Tag Archives: Grandparents

Getting Dressed

18 Apr

My Take

DiVoran Lites


My brother and Brownie, the neighborhood kids, and me.


When WW2 ended and our family moved to Westcliffe, Mother would take Dab and I to Denver to visit our other grandmother, Mabel. She and Mother’s auntie worked as chamber maids in big hotel. We’d get a stop at the pet store and a trip to Elitche’s Garden where we rode the Ferris wheel and the merry-go-round. We all slept in Grandma Mabel’s high up in the building and whenever Dab and I could slip away we’d slide down the bannisters to the next floor.  There’s just something about bannisters and kids, and we felt like we’d invented the game on our own. We eventually got caught and had to stop. 

The other real reason for the trip was to outfit us for school the next year. We’d go to the May company where they had a perfume fountain in the lobby and I’d try to stick my finger in it so I could adorn my pulse points. I knew you had to be bathed and in fresh clothes to wear perfume, so I felt I was perfectly qualified, but a scorching look by a shop-girl soon put me straight on that score. 

When I was twelve Grandmother came to visit and brought me some suntops she had made for me to wear with my jeans. The tops were very pretty, but I had a problem with themI’d been begging mother for a brassiere, and she had finally broken down and bought me one. When I tried a sun top on, the straps of the undergarment showed and I refused to wear them. Grandmother just gave them to one of my friends and it was never mentioned again.  

It wasn’t long after that when I became interested in boys. I wanted jewelry, and make-up, and clothes became more interestingI had some money from washing dishes in the restaurant and ironing the family’s clothes, so I bought a pair of dangly earring with blue-green jewels. I also bought a Tangee Tabu lipstick.  As I was looking for the color name online I discovered that The Vermont Country Store still sells Tangee Tabu lipstick plus many more wonderful things. I asked for a catalog. If you want one, you can request it on https://www.countrystorecatalog.com/Default.aspx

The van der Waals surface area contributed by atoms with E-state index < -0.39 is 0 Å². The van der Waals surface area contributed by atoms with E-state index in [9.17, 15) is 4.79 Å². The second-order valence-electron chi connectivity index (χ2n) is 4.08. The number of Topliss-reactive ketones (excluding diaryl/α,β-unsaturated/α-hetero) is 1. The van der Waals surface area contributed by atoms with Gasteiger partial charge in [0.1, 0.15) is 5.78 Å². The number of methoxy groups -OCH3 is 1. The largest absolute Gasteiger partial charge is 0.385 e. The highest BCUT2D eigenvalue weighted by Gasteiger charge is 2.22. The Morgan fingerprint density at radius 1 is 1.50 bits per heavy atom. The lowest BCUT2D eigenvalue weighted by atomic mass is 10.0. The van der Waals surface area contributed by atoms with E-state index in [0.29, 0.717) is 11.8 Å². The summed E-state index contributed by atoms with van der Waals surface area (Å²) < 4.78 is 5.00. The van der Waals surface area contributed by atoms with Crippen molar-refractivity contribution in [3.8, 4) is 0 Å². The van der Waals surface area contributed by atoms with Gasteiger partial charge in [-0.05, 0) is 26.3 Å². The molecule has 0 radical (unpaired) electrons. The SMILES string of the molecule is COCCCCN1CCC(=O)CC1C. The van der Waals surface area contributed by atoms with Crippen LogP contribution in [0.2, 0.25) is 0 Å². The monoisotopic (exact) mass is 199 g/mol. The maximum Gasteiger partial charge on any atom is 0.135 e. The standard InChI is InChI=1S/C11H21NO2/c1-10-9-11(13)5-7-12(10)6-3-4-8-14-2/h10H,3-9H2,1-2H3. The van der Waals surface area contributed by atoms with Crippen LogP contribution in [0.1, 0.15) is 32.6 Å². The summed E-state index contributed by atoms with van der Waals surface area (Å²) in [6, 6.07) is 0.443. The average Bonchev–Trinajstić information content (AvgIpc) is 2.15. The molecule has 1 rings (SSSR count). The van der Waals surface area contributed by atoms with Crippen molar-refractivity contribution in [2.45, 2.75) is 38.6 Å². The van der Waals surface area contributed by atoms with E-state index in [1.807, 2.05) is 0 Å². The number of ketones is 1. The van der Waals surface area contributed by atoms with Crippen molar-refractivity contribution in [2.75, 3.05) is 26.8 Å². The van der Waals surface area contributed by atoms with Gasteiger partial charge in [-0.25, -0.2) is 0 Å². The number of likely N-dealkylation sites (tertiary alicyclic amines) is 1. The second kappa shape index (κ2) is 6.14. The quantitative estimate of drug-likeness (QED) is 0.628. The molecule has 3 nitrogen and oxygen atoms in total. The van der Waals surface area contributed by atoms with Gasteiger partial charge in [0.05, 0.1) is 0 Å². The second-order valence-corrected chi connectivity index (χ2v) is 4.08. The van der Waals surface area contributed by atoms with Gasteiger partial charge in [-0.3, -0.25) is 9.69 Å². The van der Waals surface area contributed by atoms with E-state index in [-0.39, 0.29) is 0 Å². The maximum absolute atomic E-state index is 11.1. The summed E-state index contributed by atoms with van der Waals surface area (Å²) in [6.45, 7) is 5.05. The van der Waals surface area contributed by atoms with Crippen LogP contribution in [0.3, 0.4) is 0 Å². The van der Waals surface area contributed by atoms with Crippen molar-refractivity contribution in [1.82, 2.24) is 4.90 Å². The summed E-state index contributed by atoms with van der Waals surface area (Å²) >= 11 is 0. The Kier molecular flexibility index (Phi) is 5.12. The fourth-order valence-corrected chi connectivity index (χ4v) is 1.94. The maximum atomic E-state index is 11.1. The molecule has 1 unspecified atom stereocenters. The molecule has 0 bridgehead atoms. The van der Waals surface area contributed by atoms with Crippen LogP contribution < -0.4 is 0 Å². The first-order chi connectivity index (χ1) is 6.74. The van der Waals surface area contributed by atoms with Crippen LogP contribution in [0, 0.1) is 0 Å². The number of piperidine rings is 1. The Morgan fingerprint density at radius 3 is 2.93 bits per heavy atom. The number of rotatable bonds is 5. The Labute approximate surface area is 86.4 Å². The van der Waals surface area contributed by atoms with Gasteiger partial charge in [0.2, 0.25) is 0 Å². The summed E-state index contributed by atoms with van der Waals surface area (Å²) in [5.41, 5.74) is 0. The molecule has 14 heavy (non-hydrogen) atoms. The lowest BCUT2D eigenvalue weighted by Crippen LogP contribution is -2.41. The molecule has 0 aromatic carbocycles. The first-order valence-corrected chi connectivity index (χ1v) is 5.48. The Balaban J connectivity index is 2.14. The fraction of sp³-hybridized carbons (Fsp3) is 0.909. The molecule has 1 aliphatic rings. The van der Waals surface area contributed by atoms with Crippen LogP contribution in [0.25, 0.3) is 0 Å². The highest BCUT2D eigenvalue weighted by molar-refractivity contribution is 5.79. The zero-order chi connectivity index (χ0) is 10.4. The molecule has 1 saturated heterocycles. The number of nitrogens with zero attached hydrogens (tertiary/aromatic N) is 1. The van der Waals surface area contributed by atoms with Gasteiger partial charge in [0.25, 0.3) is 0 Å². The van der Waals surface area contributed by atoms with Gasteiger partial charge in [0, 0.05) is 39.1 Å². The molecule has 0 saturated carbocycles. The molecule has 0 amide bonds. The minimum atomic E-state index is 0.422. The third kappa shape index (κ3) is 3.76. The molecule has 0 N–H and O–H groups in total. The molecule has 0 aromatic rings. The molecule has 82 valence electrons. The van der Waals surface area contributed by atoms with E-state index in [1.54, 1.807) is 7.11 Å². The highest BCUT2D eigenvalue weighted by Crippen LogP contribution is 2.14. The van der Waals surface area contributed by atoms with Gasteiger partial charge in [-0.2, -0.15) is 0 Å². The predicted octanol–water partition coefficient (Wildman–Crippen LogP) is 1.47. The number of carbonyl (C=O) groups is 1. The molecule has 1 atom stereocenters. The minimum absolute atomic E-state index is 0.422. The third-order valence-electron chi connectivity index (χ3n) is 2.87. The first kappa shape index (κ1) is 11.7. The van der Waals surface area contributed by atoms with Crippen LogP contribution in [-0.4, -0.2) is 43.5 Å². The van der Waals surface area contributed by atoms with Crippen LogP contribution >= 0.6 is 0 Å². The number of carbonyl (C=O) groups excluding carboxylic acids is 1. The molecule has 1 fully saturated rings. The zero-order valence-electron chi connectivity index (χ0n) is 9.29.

Granny~Part 3

26 Jul


Judy Wills



I’ve mentioned before that Granny was a great seamstress. I don’t know whether or not she made Mother’s wedding dress, but it is quite possible.


And remember – she and both of her daughters (my Mother and Aunt Jessie) all three worked in the Rochester Handkerchief Factory in San Antonio for a number of years. So she was well-versed in the art of sewing, and with a machine.

I know that she was partly responsible for teaching me to sew fiesta dresses (please see my post on December 9, 2012).

I remember my brother, Bill, telling me how she would make Western shirts for him. Seems she had the pattern for a long-sleeved western-style shirt on hand. He would go to Sears or Penney’s or a fabric store where they had fabric by the bolt, and he would purchase 3½ yards of fabric of his choice. He would take it to Granny, and she would sew up that shirt in no time. Bill had a “kit” that enabled them to anchor pearl topped snaps on the shirt. They would get together; Granny would mark off where the snaps were to go; and Bill would make the attachment. Fun time for both of them, and lots of shirts in his closet.

Remember now……Granny had an old treadle Singer sewing machine.

She did all this work on that machine. I seem to remember it was “commercial grade” – they probably purchased it from the handkerchief factory. I believe in later years they removed the treadle and upgraded to an electric motor. But I’m not sure about that. One thing I really do remember about that machine is that, off to the left side, was a long button drawer. And it had tons of buttons in there – all kinds, colors and shapes.